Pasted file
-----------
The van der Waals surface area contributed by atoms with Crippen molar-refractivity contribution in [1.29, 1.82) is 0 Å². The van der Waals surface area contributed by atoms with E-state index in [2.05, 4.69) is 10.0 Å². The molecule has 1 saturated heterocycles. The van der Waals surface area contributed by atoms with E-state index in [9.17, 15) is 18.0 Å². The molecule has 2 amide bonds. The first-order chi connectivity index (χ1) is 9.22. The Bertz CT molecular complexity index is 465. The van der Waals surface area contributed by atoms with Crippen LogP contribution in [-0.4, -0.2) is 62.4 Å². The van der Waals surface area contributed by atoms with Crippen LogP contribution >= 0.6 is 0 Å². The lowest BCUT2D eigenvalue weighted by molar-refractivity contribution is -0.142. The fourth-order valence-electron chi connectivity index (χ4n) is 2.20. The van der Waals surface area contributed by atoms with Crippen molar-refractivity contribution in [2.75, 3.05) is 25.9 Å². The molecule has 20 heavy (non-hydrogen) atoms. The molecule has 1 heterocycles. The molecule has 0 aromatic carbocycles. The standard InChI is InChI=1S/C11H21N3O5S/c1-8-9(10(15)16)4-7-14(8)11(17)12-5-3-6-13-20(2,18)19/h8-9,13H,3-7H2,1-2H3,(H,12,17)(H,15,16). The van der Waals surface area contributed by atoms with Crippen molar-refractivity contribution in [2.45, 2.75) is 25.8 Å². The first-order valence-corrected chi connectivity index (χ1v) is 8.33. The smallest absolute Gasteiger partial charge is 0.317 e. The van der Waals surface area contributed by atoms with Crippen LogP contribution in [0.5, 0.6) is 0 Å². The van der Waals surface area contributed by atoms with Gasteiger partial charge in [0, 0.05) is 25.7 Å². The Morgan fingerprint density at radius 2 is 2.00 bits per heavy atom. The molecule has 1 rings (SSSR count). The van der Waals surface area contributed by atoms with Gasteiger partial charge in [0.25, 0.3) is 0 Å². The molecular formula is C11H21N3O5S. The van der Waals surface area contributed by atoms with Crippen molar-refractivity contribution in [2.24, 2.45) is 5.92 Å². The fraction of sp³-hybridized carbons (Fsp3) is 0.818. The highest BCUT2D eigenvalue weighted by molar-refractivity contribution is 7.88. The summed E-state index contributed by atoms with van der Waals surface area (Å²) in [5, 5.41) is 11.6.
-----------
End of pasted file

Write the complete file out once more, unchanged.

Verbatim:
The van der Waals surface area contributed by atoms with Crippen molar-refractivity contribution in [1.29, 1.82) is 0 Å². The van der Waals surface area contributed by atoms with E-state index in [2.05, 4.69) is 10.0 Å². The molecule has 1 saturated heterocycles. The van der Waals surface area contributed by atoms with E-state index in [9.17, 15) is 18.0 Å². The molecule has 2 amide bonds. The first-order chi connectivity index (χ1) is 9.22. The Bertz CT molecular complexity index is 465. The van der Waals surface area contributed by atoms with Crippen LogP contribution in [-0.4, -0.2) is 62.4 Å². The van der Waals surface area contributed by atoms with Crippen LogP contribution >= 0.6 is 0 Å². The lowest BCUT2D eigenvalue weighted by molar-refractivity contribution is -0.142. The fourth-order valence-electron chi connectivity index (χ4n) is 2.20. The van der Waals surface area contributed by atoms with Crippen molar-refractivity contribution in [2.75, 3.05) is 25.9 Å². The molecule has 20 heavy (non-hydrogen) atoms. The molecule has 1 heterocycles. The molecule has 0 aromatic carbocycles. The standard InChI is InChI=1S/C11H21N3O5S/c1-8-9(10(15)16)4-7-14(8)11(17)12-5-3-6-13-20(2,18)19/h8-9,13H,3-7H2,1-2H3,(H,12,17)(H,15,16). The van der Waals surface area contributed by atoms with Crippen molar-refractivity contribution in [2.45, 2.75) is 25.8 Å². The first-order valence-corrected chi connectivity index (χ1v) is 8.33. The smallest absolute Gasteiger partial charge is 0.317 e. The van der Waals surface area contributed by atoms with Crippen LogP contribution in [0.5, 0.6) is 0 Å². The van der Waals surface area contributed by atoms with Gasteiger partial charge in [0, 0.05) is 25.7 Å². The Morgan fingerprint density at radius 2 is 2.00 bits per heavy atom. The molecule has 1 rings (SSSR count). The van der Waals surface area contributed by atoms with Gasteiger partial charge in [0.25, 0.3) is 0 Å². The molecular formula is C11H21N3O5S. The van der Waals surface area contributed by atoms with Crippen molar-refractivity contribution in [2.24, 2.45) is 5.92 Å². The fraction of sp³-hybridized carbons (Fsp3) is 0.818. The highest BCUT2D eigenvalue weighted by molar-refractivity contribution is 7.88. The summed E-state index contributed by atoms with van der Waals surface area (Å²) in [5, 5.41) is 11.6.